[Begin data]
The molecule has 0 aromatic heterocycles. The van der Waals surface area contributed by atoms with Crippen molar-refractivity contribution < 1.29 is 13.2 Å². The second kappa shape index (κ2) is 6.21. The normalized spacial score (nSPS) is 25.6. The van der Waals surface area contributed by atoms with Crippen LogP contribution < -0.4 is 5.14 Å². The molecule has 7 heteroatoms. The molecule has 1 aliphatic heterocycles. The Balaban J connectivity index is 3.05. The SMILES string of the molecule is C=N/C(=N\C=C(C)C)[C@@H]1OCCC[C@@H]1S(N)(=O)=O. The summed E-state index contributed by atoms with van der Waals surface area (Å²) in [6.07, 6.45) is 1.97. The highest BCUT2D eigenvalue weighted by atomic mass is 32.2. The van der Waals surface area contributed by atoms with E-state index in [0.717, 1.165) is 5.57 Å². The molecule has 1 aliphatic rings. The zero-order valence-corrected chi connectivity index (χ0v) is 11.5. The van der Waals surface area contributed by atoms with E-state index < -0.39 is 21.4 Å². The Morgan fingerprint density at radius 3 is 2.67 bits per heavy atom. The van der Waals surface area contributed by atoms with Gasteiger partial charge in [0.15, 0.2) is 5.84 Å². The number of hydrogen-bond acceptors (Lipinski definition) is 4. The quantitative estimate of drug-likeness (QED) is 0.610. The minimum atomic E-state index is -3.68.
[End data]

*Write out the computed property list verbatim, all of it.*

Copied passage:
The molecule has 0 aromatic heterocycles. The van der Waals surface area contributed by atoms with Crippen molar-refractivity contribution < 1.29 is 13.2 Å². The second kappa shape index (κ2) is 6.21. The normalized spacial score (nSPS) is 25.6. The van der Waals surface area contributed by atoms with Crippen LogP contribution < -0.4 is 5.14 Å². The molecule has 7 heteroatoms. The molecule has 1 aliphatic heterocycles. The Balaban J connectivity index is 3.05. The SMILES string of the molecule is C=N/C(=N\C=C(C)C)[C@@H]1OCCC[C@@H]1S(N)(=O)=O. The summed E-state index contributed by atoms with van der Waals surface area (Å²) in [6.07, 6.45) is 1.97. The highest BCUT2D eigenvalue weighted by atomic mass is 32.2. The van der Waals surface area contributed by atoms with E-state index in [0.717, 1.165) is 5.57 Å². The molecule has 1 aliphatic rings. The zero-order valence-corrected chi connectivity index (χ0v) is 11.5. The van der Waals surface area contributed by atoms with E-state index < -0.39 is 21.4 Å². The Morgan fingerprint density at radius 3 is 2.67 bits per heavy atom. The van der Waals surface area contributed by atoms with Gasteiger partial charge in [0.15, 0.2) is 5.84 Å². The number of hydrogen-bond acceptors (Lipinski definition) is 4. The quantitative estimate of drug-likeness (QED) is 0.610. The minimum atomic E-state index is -3.68.